Moles, a.k.a. nevi, are small dark spots on the skin that are formed when groups of pigmented cells bunch together. They come in a wide variety of sizes and colors. Some of us were born with them; others develop them as they age and expose their skin to the sun. Some of us are okay with moles; others find them annoying or embarrassing and want to get rid of them. Still others prefer to remove moles as a precautionary measure.
Moles can appear on the face, arms, legs, and essentially anywhere on the body. Most moles are harmless but some of them can become cancerous (melanoma), and it is crucial that they be surgically removed. For those of us who simply want cosmetic mole removal, there are several options.
One method, of course, is mole removal surgery, which involves freezing the mole with liquid nitrogen and removing it with a scalpel. This requires stitches and may cause scarring. Another solution is to treat the moles with mole removal cream. But certain types of moles can be treated effectively with laser mole removal techniques.
When is laser mole removal appropriate?
Laser mole removal is most successful for flat brown or flat black moles. Laser removal of moles may also be possible for raised moles if the patient has had the mole for a long time and it has not grown or changed shape. However, raised and protruding moles often grow beneath the upper layer of skin. Laser mole removal only addresses the superficial layer of skin and cannot safely penetrate to deeper levels. For this reason, many dermatologists advocate removing protruding or raised moles surgically instead.
Removing moles via laser appears to work best for smaller moles. Older, larger moles are not so easily removed using this method. Also, only pigmented moles can be removed with a laser, so removal of very light colored moles may not be successful. However, laser treatment can also be effective for pigmented freckles, sunspots, birthmarks or age spots.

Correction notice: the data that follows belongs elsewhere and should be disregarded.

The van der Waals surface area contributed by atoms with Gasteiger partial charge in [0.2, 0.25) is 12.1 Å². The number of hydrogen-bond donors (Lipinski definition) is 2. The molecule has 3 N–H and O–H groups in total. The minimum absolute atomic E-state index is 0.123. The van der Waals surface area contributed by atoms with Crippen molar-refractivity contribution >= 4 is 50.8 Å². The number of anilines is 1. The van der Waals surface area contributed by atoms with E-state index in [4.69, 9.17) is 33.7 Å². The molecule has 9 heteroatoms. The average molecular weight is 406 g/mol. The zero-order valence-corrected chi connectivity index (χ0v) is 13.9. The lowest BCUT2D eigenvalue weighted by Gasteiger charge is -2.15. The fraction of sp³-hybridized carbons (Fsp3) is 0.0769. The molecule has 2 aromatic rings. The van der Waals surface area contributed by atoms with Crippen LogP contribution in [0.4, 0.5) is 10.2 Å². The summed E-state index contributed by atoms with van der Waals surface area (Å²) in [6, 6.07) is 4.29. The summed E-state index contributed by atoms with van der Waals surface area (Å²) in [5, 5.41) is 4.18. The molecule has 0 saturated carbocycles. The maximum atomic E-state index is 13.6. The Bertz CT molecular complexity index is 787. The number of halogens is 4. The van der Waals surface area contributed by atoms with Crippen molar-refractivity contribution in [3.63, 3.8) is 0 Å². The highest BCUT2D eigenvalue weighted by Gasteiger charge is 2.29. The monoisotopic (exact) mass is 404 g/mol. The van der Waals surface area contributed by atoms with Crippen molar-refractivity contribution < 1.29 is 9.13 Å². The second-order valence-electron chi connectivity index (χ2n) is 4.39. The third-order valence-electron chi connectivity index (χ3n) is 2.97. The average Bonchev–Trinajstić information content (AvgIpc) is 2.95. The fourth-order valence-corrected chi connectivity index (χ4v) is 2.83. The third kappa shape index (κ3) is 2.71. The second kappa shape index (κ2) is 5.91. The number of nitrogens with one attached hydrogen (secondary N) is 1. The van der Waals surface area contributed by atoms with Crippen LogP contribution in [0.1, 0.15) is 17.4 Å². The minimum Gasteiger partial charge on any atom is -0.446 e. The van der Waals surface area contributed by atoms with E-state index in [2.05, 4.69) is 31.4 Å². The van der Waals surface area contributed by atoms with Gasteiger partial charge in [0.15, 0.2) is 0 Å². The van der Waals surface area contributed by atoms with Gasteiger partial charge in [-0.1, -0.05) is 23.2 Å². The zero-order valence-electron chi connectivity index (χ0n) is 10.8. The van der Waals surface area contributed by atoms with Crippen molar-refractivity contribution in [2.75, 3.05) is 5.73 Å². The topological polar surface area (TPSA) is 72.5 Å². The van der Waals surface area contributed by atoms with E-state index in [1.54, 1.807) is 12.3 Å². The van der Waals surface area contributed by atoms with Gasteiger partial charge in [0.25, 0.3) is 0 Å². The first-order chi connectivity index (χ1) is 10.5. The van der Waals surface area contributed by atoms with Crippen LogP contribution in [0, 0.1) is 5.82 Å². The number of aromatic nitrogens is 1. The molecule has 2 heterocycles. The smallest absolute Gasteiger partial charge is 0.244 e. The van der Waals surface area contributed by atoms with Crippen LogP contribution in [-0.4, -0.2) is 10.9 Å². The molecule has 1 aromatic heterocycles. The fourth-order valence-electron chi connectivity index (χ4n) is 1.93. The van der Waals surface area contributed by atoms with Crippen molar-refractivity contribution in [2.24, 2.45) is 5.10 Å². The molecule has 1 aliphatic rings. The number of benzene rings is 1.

How does laser mole removal work?
The laser energy is targeted at the mole in pulses. The pigment of the mole absorbs the laser energy and breaks apart. This disintegrating pigment will be removed by the body during healing. Procedure time depends on the size and severity of the mole. You may need up to three laser treatments before the mole disappears completely.
What can I expect after treatment?
Most patients require no anesthetic for laser mole removal, although a topical anesthetic is often be applied for comfort. Patients compare the laser pulse to a rubber band snapping against the skin. They also report tingling of the area.
The skin of the treated area usually turns darker immediately after treatment but this fades away quickly. A scab may form as the skin heals. Some redness may remain after the scab falls off, and this should fade over time.
Removing moles without cutting into the skin as in the surgical option reduces the chance of scarring. Also, because the laser seals the blood vessels, the need for sutures is eliminated.
One very important thing to remember after treatment is to stay out of direct sunlight.
Are there any risks?
Laser mole removal is non-invasive so the risks are minimal. However, there is always the potential for skin discoloration, pain, bleeding or infection. Also, the laser may not remove the entire mole.
What is the cost of laser mole removal?
The laser procedure appears to average $50 to $100 per treatment. If the typical mole requires three treatments to remove it, you could expect to spend $150 to $300 per mole.
This is a cosmetic procedure and is generally not covered by health insurance.